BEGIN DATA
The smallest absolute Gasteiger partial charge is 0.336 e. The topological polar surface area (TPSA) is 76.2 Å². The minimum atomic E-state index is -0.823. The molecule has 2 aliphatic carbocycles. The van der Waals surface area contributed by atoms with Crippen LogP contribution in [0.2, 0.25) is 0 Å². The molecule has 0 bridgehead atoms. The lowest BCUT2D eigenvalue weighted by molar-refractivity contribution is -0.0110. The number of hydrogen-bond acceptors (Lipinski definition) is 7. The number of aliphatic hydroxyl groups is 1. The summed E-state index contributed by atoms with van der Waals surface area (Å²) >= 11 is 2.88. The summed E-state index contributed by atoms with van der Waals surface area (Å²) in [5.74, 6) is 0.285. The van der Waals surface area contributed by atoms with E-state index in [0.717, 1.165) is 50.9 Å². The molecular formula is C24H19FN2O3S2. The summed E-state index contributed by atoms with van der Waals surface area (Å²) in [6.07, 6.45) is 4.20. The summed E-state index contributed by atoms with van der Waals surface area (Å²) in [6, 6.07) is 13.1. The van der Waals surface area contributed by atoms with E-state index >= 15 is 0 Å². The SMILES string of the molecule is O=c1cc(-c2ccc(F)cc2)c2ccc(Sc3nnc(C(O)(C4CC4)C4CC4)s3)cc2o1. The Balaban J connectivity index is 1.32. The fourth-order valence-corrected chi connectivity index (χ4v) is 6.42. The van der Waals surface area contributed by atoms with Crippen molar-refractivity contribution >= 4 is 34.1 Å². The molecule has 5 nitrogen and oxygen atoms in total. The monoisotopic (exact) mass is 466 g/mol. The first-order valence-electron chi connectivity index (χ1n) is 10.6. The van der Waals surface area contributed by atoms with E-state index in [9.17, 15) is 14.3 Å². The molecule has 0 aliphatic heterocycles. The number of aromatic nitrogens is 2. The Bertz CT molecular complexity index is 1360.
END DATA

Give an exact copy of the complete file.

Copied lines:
The smallest absolute Gasteiger partial charge is 0.336 e. The topological polar surface area (TPSA) is 76.2 Å². The minimum atomic E-state index is -0.823. The molecule has 2 aliphatic carbocycles. The van der Waals surface area contributed by atoms with Crippen LogP contribution in [0.2, 0.25) is 0 Å². The molecule has 0 bridgehead atoms. The lowest BCUT2D eigenvalue weighted by molar-refractivity contribution is -0.0110. The number of hydrogen-bond acceptors (Lipinski definition) is 7. The number of aliphatic hydroxyl groups is 1. The summed E-state index contributed by atoms with van der Waals surface area (Å²) >= 11 is 2.88. The summed E-state index contributed by atoms with van der Waals surface area (Å²) in [5.74, 6) is 0.285. The van der Waals surface area contributed by atoms with E-state index in [0.717, 1.165) is 50.9 Å². The molecular formula is C24H19FN2O3S2. The summed E-state index contributed by atoms with van der Waals surface area (Å²) in [6.07, 6.45) is 4.20. The summed E-state index contributed by atoms with van der Waals surface area (Å²) in [6, 6.07) is 13.1. The van der Waals surface area contributed by atoms with E-state index >= 15 is 0 Å². The SMILES string of the molecule is O=c1cc(-c2ccc(F)cc2)c2ccc(Sc3nnc(C(O)(C4CC4)C4CC4)s3)cc2o1. The Balaban J connectivity index is 1.32. The fourth-order valence-corrected chi connectivity index (χ4v) is 6.42. The van der Waals surface area contributed by atoms with Crippen molar-refractivity contribution >= 4 is 34.1 Å². The molecule has 5 nitrogen and oxygen atoms in total. The monoisotopic (exact) mass is 466 g/mol. The first-order valence-electron chi connectivity index (χ1n) is 10.6. The van der Waals surface area contributed by atoms with E-state index in [9.17, 15) is 14.3 Å². The molecule has 0 aliphatic heterocycles. The number of aromatic nitrogens is 2. The Bertz CT molecular complexity index is 1360.